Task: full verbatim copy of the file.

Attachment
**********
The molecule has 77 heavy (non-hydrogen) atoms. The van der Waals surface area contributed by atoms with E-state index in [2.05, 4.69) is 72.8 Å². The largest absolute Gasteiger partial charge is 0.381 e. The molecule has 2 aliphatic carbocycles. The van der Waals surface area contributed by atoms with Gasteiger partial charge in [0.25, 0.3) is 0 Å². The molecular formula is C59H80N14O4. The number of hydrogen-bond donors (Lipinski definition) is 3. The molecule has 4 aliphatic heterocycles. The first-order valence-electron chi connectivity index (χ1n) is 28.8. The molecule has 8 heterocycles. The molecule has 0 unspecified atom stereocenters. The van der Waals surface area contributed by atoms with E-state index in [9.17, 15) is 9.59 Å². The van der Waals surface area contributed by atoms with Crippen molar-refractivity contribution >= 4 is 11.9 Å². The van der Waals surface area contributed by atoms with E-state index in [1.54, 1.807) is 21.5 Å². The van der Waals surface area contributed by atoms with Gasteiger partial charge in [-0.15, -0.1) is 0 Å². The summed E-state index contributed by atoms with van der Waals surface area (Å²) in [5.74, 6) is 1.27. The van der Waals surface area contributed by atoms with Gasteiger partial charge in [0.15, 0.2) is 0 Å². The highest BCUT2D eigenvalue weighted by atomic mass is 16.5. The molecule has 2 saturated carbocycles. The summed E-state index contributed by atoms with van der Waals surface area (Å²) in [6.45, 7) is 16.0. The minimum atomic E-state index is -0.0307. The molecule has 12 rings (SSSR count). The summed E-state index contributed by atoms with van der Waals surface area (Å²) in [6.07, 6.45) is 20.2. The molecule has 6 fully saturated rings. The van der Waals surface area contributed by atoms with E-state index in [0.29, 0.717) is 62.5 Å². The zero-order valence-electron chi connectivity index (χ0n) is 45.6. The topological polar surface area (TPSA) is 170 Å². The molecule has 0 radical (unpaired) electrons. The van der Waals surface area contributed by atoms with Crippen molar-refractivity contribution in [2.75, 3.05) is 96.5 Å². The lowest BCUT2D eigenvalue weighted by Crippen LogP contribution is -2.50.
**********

The molecule has 77 heavy (non-hydrogen) atoms. The van der Waals surface area contributed by atoms with E-state index in [2.05, 4.69) is 72.8 Å². The largest absolute Gasteiger partial charge is 0.381 e. The molecule has 2 aliphatic carbocycles. The van der Waals surface area contributed by atoms with Gasteiger partial charge in [0.25, 0.3) is 0 Å². The molecular formula is C59H80N14O4. The number of hydrogen-bond donors (Lipinski definition) is 3. The molecule has 4 aliphatic heterocycles. The first-order valence-electron chi connectivity index (χ1n) is 28.8. The molecule has 8 heterocycles. The molecule has 0 unspecified atom stereocenters. The van der Waals surface area contributed by atoms with E-state index in [9.17, 15) is 9.59 Å². The van der Waals surface area contributed by atoms with Crippen molar-refractivity contribution >= 4 is 11.9 Å². The van der Waals surface area contributed by atoms with E-state index in [1.54, 1.807) is 21.5 Å². The van der Waals surface area contributed by atoms with Gasteiger partial charge in [-0.15, -0.1) is 0 Å². The summed E-state index contributed by atoms with van der Waals surface area (Å²) in [5.74, 6) is 1.27. The van der Waals surface area contributed by atoms with Gasteiger partial charge in [0.15, 0.2) is 0 Å². The highest BCUT2D eigenvalue weighted by atomic mass is 16.5. The molecule has 2 saturated carbocycles. The summed E-state index contributed by atoms with van der Waals surface area (Å²) in [6.45, 7) is 16.0. The minimum atomic E-state index is -0.0307. The molecule has 12 rings (SSSR count). The summed E-state index contributed by atoms with van der Waals surface area (Å²) in [6.07, 6.45) is 20.2. The molecule has 6 fully saturated rings. The van der Waals surface area contributed by atoms with E-state index in [0.29, 0.717) is 62.5 Å². The zero-order valence-electron chi connectivity index (χ0n) is 45.6. The topological polar surface area (TPSA) is 170 Å². The molecule has 0 radical (unpaired) electrons. The van der Waals surface area contributed by atoms with Crippen molar-refractivity contribution in [2.75, 3.05) is 96.5 Å². The lowest BCUT2D eigenvalue weighted by Crippen LogP contribution is -2.50.